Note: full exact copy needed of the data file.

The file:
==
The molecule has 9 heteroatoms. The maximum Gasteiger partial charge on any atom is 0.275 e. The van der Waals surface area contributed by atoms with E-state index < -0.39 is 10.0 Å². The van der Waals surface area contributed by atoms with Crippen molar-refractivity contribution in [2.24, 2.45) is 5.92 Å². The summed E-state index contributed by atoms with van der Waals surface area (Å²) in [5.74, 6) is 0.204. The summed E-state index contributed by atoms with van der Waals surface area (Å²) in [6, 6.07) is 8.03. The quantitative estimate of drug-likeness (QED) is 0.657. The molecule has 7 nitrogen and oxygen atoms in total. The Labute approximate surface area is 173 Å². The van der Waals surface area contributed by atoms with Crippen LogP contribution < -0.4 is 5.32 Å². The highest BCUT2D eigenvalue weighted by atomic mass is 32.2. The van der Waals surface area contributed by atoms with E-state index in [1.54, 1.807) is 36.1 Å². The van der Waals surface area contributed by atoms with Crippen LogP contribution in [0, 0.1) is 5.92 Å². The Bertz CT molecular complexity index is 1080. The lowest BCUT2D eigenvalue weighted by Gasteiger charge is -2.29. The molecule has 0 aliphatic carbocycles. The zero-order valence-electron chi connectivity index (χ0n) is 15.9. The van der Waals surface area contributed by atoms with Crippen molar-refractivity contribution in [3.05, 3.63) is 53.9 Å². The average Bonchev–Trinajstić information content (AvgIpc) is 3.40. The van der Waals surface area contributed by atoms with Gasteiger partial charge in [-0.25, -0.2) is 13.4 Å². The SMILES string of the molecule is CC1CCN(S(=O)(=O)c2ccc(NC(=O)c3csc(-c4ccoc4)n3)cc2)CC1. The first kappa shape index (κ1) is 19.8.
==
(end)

The molecule has 9 heteroatoms. The maximum Gasteiger partial charge on any atom is 0.275 e. The van der Waals surface area contributed by atoms with E-state index < -0.39 is 10.0 Å². The van der Waals surface area contributed by atoms with Crippen molar-refractivity contribution in [2.24, 2.45) is 5.92 Å². The summed E-state index contributed by atoms with van der Waals surface area (Å²) in [5.74, 6) is 0.204. The summed E-state index contributed by atoms with van der Waals surface area (Å²) in [6, 6.07) is 8.03. The quantitative estimate of drug-likeness (QED) is 0.657. The molecule has 7 nitrogen and oxygen atoms in total. The Labute approximate surface area is 173 Å². The van der Waals surface area contributed by atoms with Crippen LogP contribution < -0.4 is 5.32 Å². The highest BCUT2D eigenvalue weighted by atomic mass is 32.2. The van der Waals surface area contributed by atoms with E-state index in [1.54, 1.807) is 36.1 Å². The van der Waals surface area contributed by atoms with Crippen LogP contribution in [0, 0.1) is 5.92 Å². The Bertz CT molecular complexity index is 1080. The lowest BCUT2D eigenvalue weighted by Gasteiger charge is -2.29. The molecule has 0 aliphatic carbocycles. The zero-order valence-electron chi connectivity index (χ0n) is 15.9. The van der Waals surface area contributed by atoms with Crippen molar-refractivity contribution in [3.05, 3.63) is 53.9 Å². The average Bonchev–Trinajstić information content (AvgIpc) is 3.40. The van der Waals surface area contributed by atoms with Gasteiger partial charge in [-0.25, -0.2) is 13.4 Å². The SMILES string of the molecule is CC1CCN(S(=O)(=O)c2ccc(NC(=O)c3csc(-c4ccoc4)n3)cc2)CC1. The first kappa shape index (κ1) is 19.8.